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XML Schema Part 1 needs to be rewritten. It is difficult to read and does not seem to be completely understood by anyone from implementors to the people whose names appear as editors of the document. The tutorial is next to useless to implementors since it is non-normative and also contains bugs.
PS: It is interesting that although multiple contributors to this email thread on XML-DEV mention their satisfaction with Microsoft XML schema processors you ignore them and mention Xerces [which in fact was complained about] and MSV[which was mentioned as being the only other parser that may have APIs as good as the Microsoft APIs by the particular person who mentioned it].
From: Jonathan Robie [mailto:firstname.lastname@example.org]
Sent: Thu 3/21/2002 6:58 AM
To: Ronald Bourret; email@example.com
Subject: Re: [xml-dev] Who can implement W3C XML Schema ?
At 10:48 PM 3/20/2002 -0800, Ronald Bourret wrote:
>Jonathan Robie wrote:
> > 3. In places where the spec is not clear, or where you as an implementor of
> > XML Schema find it difficult to implement, let's see some email traffic
> > sent to XML Schema.
>In all honesty, will this do any good?
I am not sure whether you are asking only whether point 3 will do any good.
My guess is that some things help more than others.
1. Putting pressure on companies to be compatible with XML Schema will
clearly make a difference. If people's marketing departments know that
people really want conformance, conformance will improve.
2. Pointing out ambiguities and bugs in the XML Schema spec will also
clearly help. These are taken very seriously, and they really are resolved.
3. Pointing out things that are difficult to implement probably makes less
of a difference - we have enough implementors on the XML Schema WG that we
know what is hard to implement, and these things are being discussed within
the Working Group already.
>First, people (and not just on xml-dev) have been complaining for a long
>time about how difficult the XML Schemas spec is to read. While the WG
>should be credited for writing the tutorial in response, they didn't fix
>the spec itself. While I'm sure there are many reasons for this -- I
>would imagine wanting to finish in a timely fashion being one of the
>main ones -- the consequences of this decision are now making themselves
>felt in interoperability problems.
XML Schema Part 1 is a real bear to read. I have a hard time reading it
myself, and I'm on the Working Group.
The tutorial is extremely helpful for users, but inadequate for
implementors, who must use the spec itself. Realistically, I doubt that
Part 1 will become easy to read, though it may become easier. What *is*
likely, though, is that we can clarify ambiguities, fix bugs, and possibly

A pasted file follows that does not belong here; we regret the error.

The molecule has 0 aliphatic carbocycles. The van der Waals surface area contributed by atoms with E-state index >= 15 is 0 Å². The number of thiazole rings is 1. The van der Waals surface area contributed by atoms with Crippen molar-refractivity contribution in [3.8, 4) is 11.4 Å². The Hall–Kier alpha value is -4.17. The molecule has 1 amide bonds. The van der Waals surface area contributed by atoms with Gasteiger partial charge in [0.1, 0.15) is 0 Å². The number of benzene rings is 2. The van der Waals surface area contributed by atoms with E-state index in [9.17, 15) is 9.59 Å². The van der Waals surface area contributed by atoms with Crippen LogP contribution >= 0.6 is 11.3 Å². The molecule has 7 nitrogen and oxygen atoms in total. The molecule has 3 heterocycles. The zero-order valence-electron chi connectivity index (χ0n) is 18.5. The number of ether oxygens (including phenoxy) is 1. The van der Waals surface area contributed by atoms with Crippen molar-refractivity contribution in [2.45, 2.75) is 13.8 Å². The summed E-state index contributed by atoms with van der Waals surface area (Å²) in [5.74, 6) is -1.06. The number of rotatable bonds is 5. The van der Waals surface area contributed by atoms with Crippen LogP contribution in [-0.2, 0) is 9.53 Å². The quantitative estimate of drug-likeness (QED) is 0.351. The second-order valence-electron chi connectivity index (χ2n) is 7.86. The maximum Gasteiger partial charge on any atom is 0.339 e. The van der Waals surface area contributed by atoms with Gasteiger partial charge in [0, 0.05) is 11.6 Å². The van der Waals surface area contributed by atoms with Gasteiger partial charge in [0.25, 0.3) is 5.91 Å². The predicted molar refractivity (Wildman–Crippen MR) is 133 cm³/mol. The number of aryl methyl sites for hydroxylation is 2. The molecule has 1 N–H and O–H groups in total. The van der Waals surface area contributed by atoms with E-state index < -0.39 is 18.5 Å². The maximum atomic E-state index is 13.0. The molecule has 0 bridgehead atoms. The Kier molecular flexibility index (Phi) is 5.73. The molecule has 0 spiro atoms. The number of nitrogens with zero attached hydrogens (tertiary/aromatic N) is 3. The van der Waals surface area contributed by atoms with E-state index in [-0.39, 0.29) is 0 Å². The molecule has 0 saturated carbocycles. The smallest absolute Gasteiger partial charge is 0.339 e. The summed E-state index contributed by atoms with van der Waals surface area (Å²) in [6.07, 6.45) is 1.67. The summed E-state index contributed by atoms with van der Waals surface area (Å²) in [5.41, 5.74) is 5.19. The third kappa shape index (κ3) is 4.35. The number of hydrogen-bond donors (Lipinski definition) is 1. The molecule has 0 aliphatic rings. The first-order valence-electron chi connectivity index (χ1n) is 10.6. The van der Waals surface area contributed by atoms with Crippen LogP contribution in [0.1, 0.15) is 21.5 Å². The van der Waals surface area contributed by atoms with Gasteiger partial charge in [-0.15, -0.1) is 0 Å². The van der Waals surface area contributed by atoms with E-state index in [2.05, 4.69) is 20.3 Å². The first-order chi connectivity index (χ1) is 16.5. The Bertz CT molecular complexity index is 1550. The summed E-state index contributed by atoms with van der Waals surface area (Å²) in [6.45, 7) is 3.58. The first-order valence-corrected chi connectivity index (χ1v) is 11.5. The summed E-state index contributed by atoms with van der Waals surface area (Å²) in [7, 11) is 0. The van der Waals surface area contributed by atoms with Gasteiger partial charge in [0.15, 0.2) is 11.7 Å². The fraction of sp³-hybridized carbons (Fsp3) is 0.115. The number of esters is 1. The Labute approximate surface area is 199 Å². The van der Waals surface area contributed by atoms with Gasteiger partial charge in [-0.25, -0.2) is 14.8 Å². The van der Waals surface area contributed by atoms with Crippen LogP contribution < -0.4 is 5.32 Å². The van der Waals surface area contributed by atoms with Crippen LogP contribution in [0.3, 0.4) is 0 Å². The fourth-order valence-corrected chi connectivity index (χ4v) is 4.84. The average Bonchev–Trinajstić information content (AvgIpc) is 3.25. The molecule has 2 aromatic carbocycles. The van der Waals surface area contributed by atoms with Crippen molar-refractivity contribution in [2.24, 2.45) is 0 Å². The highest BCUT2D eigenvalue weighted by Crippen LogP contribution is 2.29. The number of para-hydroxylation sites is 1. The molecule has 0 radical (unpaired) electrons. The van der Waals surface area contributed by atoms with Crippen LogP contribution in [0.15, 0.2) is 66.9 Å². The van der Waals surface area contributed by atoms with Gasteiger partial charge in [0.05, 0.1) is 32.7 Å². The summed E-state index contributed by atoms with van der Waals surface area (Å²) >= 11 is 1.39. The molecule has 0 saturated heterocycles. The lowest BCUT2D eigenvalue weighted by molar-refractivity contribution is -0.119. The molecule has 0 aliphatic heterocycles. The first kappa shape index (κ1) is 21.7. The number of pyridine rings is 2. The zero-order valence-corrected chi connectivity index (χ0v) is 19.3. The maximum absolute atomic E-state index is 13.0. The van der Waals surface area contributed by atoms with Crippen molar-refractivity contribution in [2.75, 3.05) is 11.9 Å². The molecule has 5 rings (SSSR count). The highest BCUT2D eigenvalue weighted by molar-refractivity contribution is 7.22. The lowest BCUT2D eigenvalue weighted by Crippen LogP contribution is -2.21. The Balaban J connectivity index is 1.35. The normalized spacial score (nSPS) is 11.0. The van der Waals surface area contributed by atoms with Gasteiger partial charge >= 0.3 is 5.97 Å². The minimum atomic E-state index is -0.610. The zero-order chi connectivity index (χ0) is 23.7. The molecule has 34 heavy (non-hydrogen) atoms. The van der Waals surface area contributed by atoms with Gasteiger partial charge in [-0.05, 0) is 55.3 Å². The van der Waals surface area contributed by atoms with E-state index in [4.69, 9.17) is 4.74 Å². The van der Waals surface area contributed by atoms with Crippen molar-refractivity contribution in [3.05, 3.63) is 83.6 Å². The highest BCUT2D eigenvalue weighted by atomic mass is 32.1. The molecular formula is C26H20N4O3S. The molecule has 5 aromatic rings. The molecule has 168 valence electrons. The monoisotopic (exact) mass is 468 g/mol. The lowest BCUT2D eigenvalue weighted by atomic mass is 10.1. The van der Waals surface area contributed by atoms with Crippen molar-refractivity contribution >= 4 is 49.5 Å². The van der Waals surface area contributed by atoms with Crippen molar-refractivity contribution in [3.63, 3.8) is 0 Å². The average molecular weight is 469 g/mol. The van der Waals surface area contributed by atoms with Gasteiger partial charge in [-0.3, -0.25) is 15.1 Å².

remove some of the areas of complexity that are not being implemented
>Second, I don't think that rewriting this sentence here or clarifying
>that paragraph there will really do much good. The difficulty of the
>language pervades the spec and I feel that the only real solution is to
>rewrite the spec from scratch. Given the number of different
>interpretations that already exist in the form of conflicting schema
>tools, it seems unlikely that this would introduce any new problems.
Here, I disagree.
The Formal Description really does account for most of XML Schema:
I think the Formal Description is useful as an overview of how complex XML
Schema really is under the hood, and it is nowhere near as bad as I had
once thought. The things that it does not describe are listed in Appendix
B. Personally, I would like to see us finish the Formal Description, make
it normative, and make XML Schema agree with it.
I also think we need to use test suites and public pressure to get schema
tools to actually do what the spec says. Yesterday, two implementations
were nominated as good: MSV and Xerces. If good implementations are
available, the presence of bad implementations is not a problem, as long as
people know what the good implementations are. Even the good
implementations probably aren't good enough - but do keep in mind that the
XML Schema REC is not yet a year old, and compatibility does seem to be
I don't find XML Schema graceful or beautiful, but I do think it is useful,
and it is widely implemented in commercial products. I do find RELAX-NG
both graceful and beautiful, but commercial support for it is very limited.
Personally, I never liked SQL, and I used Quel as my relational query
language back when I used relational databases, because I liked the
language better. It was cleaner, more orthogonal, and just made more sense
to me. But this was not for commercial development. SQL, like XML Schema,
is good enough, and it is widely available. It isn't really useful for me
to wish that Quel had replaced SQL. Some day, RELAX-NG or some other
beautiful schema language may supplant XML Schema. In the meantime, I doubt
that commercial vendors will switch schema languages, because they have
made large commitments to XML Schema. Most of us who do practical things
with XML are likely to use XML Schema for at least some of our work. Let's
make sure XML Schema is as useful as possible!
I am not saying we should abandon RELAX-NG. I like it, and would like to
see it gain market share. But I think that the XML industry as a whole is
*going* to be using XML Schema in the near future. Let's make the best of it.
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